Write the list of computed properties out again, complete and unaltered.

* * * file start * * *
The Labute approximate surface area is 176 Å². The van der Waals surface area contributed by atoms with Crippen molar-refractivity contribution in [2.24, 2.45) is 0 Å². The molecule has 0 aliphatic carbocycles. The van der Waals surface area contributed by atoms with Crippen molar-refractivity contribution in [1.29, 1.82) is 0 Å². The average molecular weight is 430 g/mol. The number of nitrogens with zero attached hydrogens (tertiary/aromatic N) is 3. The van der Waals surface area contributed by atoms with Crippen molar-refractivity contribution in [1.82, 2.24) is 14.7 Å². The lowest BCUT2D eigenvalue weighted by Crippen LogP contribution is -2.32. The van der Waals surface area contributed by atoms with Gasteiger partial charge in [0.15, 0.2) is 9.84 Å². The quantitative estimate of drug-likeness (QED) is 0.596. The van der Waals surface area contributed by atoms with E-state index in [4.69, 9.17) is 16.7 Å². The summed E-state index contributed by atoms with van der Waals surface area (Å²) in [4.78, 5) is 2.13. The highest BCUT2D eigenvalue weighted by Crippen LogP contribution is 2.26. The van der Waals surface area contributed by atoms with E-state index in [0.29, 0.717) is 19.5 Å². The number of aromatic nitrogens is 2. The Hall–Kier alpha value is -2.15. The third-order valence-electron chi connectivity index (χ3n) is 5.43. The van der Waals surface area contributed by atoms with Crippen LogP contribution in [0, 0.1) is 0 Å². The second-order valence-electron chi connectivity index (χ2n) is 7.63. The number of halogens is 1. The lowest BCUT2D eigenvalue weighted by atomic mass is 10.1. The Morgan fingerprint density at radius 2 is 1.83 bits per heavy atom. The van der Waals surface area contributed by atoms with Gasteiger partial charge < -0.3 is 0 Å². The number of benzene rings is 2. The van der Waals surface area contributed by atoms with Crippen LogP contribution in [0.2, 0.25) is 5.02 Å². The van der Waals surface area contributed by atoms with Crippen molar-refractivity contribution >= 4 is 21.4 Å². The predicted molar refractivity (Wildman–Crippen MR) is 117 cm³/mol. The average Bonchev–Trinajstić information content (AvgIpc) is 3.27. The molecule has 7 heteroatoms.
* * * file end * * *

The Labute approximate surface area is 176 Å². The van der Waals surface area contributed by atoms with Crippen molar-refractivity contribution in [2.24, 2.45) is 0 Å². The molecule has 0 aliphatic carbocycles. The van der Waals surface area contributed by atoms with Crippen molar-refractivity contribution in [1.29, 1.82) is 0 Å². The average molecular weight is 430 g/mol. The number of nitrogens with zero attached hydrogens (tertiary/aromatic N) is 3. The van der Waals surface area contributed by atoms with Crippen molar-refractivity contribution in [1.82, 2.24) is 14.7 Å². The lowest BCUT2D eigenvalue weighted by Crippen LogP contribution is -2.32. The van der Waals surface area contributed by atoms with Gasteiger partial charge in [0.15, 0.2) is 9.84 Å². The quantitative estimate of drug-likeness (QED) is 0.596. The van der Waals surface area contributed by atoms with E-state index in [4.69, 9.17) is 16.7 Å². The summed E-state index contributed by atoms with van der Waals surface area (Å²) in [4.78, 5) is 2.13. The highest BCUT2D eigenvalue weighted by Crippen LogP contribution is 2.26. The van der Waals surface area contributed by atoms with E-state index in [0.29, 0.717) is 19.5 Å². The number of aromatic nitrogens is 2. The Hall–Kier alpha value is -2.15. The third-order valence-electron chi connectivity index (χ3n) is 5.43. The van der Waals surface area contributed by atoms with Crippen LogP contribution in [0, 0.1) is 0 Å². The second-order valence-electron chi connectivity index (χ2n) is 7.63. The number of halogens is 1. The lowest BCUT2D eigenvalue weighted by atomic mass is 10.1. The Morgan fingerprint density at radius 2 is 1.83 bits per heavy atom. The van der Waals surface area contributed by atoms with Gasteiger partial charge < -0.3 is 0 Å². The number of benzene rings is 2. The van der Waals surface area contributed by atoms with Crippen LogP contribution in [0.2, 0.25) is 5.02 Å². The van der Waals surface area contributed by atoms with Crippen molar-refractivity contribution >= 4 is 21.4 Å². The predicted molar refractivity (Wildman–Crippen MR) is 117 cm³/mol. The average Bonchev–Trinajstić information content (AvgIpc) is 3.27. The molecule has 7 heteroatoms.